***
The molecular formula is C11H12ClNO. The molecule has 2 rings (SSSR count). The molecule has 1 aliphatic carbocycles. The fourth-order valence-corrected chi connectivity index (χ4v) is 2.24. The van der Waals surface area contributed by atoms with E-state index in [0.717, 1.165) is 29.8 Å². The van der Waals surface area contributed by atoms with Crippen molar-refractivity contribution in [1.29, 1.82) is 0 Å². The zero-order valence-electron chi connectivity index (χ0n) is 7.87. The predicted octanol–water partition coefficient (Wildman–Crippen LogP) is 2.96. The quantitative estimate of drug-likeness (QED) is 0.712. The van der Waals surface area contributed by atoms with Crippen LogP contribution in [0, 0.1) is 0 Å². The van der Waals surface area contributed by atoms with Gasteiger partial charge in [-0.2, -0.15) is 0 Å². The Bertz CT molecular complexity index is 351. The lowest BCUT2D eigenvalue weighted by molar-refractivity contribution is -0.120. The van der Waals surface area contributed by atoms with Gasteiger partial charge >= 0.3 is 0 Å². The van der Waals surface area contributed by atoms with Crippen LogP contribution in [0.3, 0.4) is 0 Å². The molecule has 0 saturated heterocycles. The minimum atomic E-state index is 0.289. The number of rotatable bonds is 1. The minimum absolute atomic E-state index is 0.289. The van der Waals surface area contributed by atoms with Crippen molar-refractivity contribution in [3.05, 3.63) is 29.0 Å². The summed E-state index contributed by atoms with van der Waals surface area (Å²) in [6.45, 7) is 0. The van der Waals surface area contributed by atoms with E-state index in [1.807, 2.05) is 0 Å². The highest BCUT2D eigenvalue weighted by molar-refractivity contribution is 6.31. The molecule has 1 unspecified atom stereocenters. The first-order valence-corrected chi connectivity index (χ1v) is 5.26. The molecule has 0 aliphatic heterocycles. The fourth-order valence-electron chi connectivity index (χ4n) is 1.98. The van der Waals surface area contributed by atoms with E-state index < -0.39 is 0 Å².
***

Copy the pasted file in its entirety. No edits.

The molecular formula is C11H12ClNO. The molecule has 2 rings (SSSR count). The molecule has 1 aliphatic carbocycles. The fourth-order valence-corrected chi connectivity index (χ4v) is 2.24. The van der Waals surface area contributed by atoms with E-state index in [0.717, 1.165) is 29.8 Å². The van der Waals surface area contributed by atoms with Crippen molar-refractivity contribution in [1.29, 1.82) is 0 Å². The zero-order valence-electron chi connectivity index (χ0n) is 7.87. The predicted octanol–water partition coefficient (Wildman–Crippen LogP) is 2.96. The quantitative estimate of drug-likeness (QED) is 0.712. The van der Waals surface area contributed by atoms with Crippen LogP contribution in [0, 0.1) is 0 Å². The van der Waals surface area contributed by atoms with Gasteiger partial charge in [-0.2, -0.15) is 0 Å². The Bertz CT molecular complexity index is 351. The lowest BCUT2D eigenvalue weighted by molar-refractivity contribution is -0.120. The van der Waals surface area contributed by atoms with Gasteiger partial charge >= 0.3 is 0 Å². The van der Waals surface area contributed by atoms with Crippen LogP contribution in [0.3, 0.4) is 0 Å². The molecule has 0 saturated heterocycles. The minimum atomic E-state index is 0.289. The number of rotatable bonds is 1. The minimum absolute atomic E-state index is 0.289. The van der Waals surface area contributed by atoms with Crippen molar-refractivity contribution in [3.05, 3.63) is 29.0 Å². The summed E-state index contributed by atoms with van der Waals surface area (Å²) in [6.45, 7) is 0. The van der Waals surface area contributed by atoms with E-state index in [1.807, 2.05) is 0 Å². The highest BCUT2D eigenvalue weighted by molar-refractivity contribution is 6.31. The molecule has 1 unspecified atom stereocenters. The first-order valence-corrected chi connectivity index (χ1v) is 5.26. The molecule has 0 aliphatic heterocycles. The fourth-order valence-electron chi connectivity index (χ4n) is 1.98. The van der Waals surface area contributed by atoms with E-state index < -0.39 is 0 Å².